Clement Lee on what makes a house a home

30 September 2021

Founder and Chairman of Riverlee Clement Lee talks to Ola Moszumanska from Habitus Living about the difference between a house and a home, the importance of usability – and what makes a kitchen comfortable.

With a robust career in property that spans over four decades, two continents and a number of disciplines, Clement Lee has a uniquely multidimensional understanding of the way we live and interact within the built environment.

His rich expertise blends a profound knowledge of town planning, architecture and property development, and has always been informed by keen appreciation of the role design plays in shaping the world around us – a quality that defined his educational choices, too.

After completing studies in Architecture and Planning at The University of Melbourne, Clement moved to Malaysia where, alongside two partners, he founded an architecture practice. Having successfully grown the studio to a team of 130 people, he set out to combine his passion for design and his vision for the future. This desire led him to branch out into the world of property development – first in Malaysia, and then in Melbourne, where in 1993 he established Riverlee, an internationally acclaimed private development and asset group.

Thriving on architectural excellence, sustainability, culture and creativity, Riverlee takes pride in immersing themselves in the communities they work with to honour the local heritage and truly understand the needs – both present and future – of the area. With the commitment to creating places centred around people, this family business fosters a sense of place and belonging in delivering design-led, visionary projects across a broad range of sectors. Caring deeply for the legacy left for generations to come, every project brings to life the values Clement himself has so thoroughly instilled over the last 28 years: design excellence, hard work, determination and strong vision for the future.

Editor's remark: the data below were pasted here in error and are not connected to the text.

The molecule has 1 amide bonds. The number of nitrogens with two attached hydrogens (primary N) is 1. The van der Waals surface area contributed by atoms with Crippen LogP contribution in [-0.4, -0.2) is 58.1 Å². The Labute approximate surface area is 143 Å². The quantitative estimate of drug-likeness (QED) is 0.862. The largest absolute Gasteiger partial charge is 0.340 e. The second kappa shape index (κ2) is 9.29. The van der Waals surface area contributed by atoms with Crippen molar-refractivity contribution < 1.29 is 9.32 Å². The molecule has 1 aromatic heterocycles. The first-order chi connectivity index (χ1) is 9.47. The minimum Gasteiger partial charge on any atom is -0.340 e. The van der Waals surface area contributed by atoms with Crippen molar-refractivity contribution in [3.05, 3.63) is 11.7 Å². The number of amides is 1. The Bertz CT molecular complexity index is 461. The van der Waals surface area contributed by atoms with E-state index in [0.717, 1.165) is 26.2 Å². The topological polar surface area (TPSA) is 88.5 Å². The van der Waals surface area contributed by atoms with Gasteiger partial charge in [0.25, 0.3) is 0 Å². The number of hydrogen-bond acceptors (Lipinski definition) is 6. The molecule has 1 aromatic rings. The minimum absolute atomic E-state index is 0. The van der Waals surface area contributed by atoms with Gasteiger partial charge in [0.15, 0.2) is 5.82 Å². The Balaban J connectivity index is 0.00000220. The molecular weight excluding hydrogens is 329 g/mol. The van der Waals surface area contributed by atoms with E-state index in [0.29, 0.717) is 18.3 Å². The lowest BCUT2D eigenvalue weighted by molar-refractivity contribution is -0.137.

Here, Habitus Living sit down with the man who was awarded a Medal of the Order of Australia for service to architecture and to philanthropy in the 2019 Queen’s Birthday Honours to talk about the meaning of home, the significance of adjustable ergonomics – and why usability took centre stage in the kitchens at Seafarers, Riverlee’s recent award-winning project.

What does home mean to you? 
Home is family. It is the people and the environment that come together to transform a house into a home.

To me, home is a place that’s comfortable, where you feel safe and can relax and enjoy with the people most important to you. Our home has always been a place for friends and family to gather and connect and that hasn’t changed from when we were young parents to now when our grandchildren come and stay.

How does your home reflect your passions, interests and creativity?
Architect Frank Lloyd Wright has always been a source of inspiration. I love architecture that uses natural materials to create an organic feel, integrating within its environment rather than juxtaposing it. I believe that man-made human form that reflects the elements of nature will always be timeless.

Why are kitchen spaces so important to the home?  
The kitchen is an integral part and heart of the home. It is an experiential space and so the design has to be equally beautiful and intelligent. Considerations such as storage, functionality and ergonomics are what makes a kitchen enjoyable. Each element should have a considered place that makes the space comfortable and effortless, as well as aesthetically pleasing. This design philosophy informs our approach at Riverlee and is implemented across all of our work. For the kitchens at our Seafarers project, for instance, we put front and centre the useability of the space, ensuring it is a place for eating, cooking and gathering.

How do you see kitchen design changing?
Design is so personal. Good design isn’t focused on the latest trends but reflects the style of the end user. Spaces should be flexible and adaptable to varying needs. I’d love to see a kitchen with adjustable ergonomics that can create a comfortable experience for no matter who is using the space.

What insights came out of the Gaggenau Kitchen of the Year awards?
The variety of designs and styles across the kitchens was something most important to note. It shows how diverse these spaces can look and feel. Each of the kitchens is so beautiful and unique in their own way, which made judging a more considered process.

View the unique kitchens shortlisted as part of this year’s Gaggenau Kitchen of the Year Design Contest here.

Read the full article, originally published on Habitus Living.


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